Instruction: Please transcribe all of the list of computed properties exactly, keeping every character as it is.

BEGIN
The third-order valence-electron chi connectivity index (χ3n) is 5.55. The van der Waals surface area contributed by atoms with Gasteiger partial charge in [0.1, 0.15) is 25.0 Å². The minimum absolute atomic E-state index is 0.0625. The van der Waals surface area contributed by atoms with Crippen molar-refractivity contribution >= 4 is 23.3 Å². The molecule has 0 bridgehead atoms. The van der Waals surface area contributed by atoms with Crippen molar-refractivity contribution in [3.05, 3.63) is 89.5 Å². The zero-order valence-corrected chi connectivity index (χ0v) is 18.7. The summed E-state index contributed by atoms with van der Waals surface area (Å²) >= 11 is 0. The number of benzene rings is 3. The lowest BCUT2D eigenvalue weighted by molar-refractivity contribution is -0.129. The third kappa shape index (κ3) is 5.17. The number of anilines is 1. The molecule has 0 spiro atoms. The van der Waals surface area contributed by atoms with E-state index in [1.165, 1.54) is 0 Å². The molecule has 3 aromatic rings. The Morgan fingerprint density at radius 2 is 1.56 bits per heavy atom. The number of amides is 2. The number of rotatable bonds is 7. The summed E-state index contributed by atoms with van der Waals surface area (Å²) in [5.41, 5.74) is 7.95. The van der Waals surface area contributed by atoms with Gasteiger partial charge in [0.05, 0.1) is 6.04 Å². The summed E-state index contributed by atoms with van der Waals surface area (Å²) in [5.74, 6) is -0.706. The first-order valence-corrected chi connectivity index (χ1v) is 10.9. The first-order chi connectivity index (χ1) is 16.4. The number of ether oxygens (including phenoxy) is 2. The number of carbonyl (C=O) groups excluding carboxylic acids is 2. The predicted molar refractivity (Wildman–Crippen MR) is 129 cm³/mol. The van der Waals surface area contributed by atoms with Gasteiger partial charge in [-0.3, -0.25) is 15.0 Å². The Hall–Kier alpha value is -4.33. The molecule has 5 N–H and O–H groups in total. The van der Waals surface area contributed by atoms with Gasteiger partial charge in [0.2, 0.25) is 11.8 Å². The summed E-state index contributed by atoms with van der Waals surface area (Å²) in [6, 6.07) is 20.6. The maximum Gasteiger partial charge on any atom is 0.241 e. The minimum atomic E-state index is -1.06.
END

The third-order valence-electron chi connectivity index (χ3n) is 5.55. The van der Waals surface area contributed by atoms with Gasteiger partial charge in [0.1, 0.15) is 25.0 Å². The minimum absolute atomic E-state index is 0.0625. The van der Waals surface area contributed by atoms with Crippen molar-refractivity contribution >= 4 is 23.3 Å². The molecule has 0 bridgehead atoms. The van der Waals surface area contributed by atoms with Crippen molar-refractivity contribution in [3.05, 3.63) is 89.5 Å². The zero-order valence-corrected chi connectivity index (χ0v) is 18.7. The summed E-state index contributed by atoms with van der Waals surface area (Å²) >= 11 is 0. The number of benzene rings is 3. The lowest BCUT2D eigenvalue weighted by molar-refractivity contribution is -0.129. The third kappa shape index (κ3) is 5.17. The number of anilines is 1. The molecule has 0 spiro atoms. The van der Waals surface area contributed by atoms with E-state index in [1.165, 1.54) is 0 Å². The molecule has 3 aromatic rings. The Morgan fingerprint density at radius 2 is 1.56 bits per heavy atom. The number of amides is 2. The number of rotatable bonds is 7. The summed E-state index contributed by atoms with van der Waals surface area (Å²) in [5.41, 5.74) is 7.95. The van der Waals surface area contributed by atoms with Gasteiger partial charge in [0.05, 0.1) is 6.04 Å². The summed E-state index contributed by atoms with van der Waals surface area (Å²) in [5.74, 6) is -0.706. The first-order valence-corrected chi connectivity index (χ1v) is 10.9. The first-order chi connectivity index (χ1) is 16.4. The number of ether oxygens (including phenoxy) is 2. The number of carbonyl (C=O) groups excluding carboxylic acids is 2. The predicted molar refractivity (Wildman–Crippen MR) is 129 cm³/mol. The van der Waals surface area contributed by atoms with Gasteiger partial charge in [-0.3, -0.25) is 15.0 Å². The Hall–Kier alpha value is -4.33. The molecule has 5 N–H and O–H groups in total. The van der Waals surface area contributed by atoms with Gasteiger partial charge in [0.2, 0.25) is 11.8 Å². The summed E-state index contributed by atoms with van der Waals surface area (Å²) in [6, 6.07) is 20.6. The maximum Gasteiger partial charge on any atom is 0.241 e. The minimum atomic E-state index is -1.06.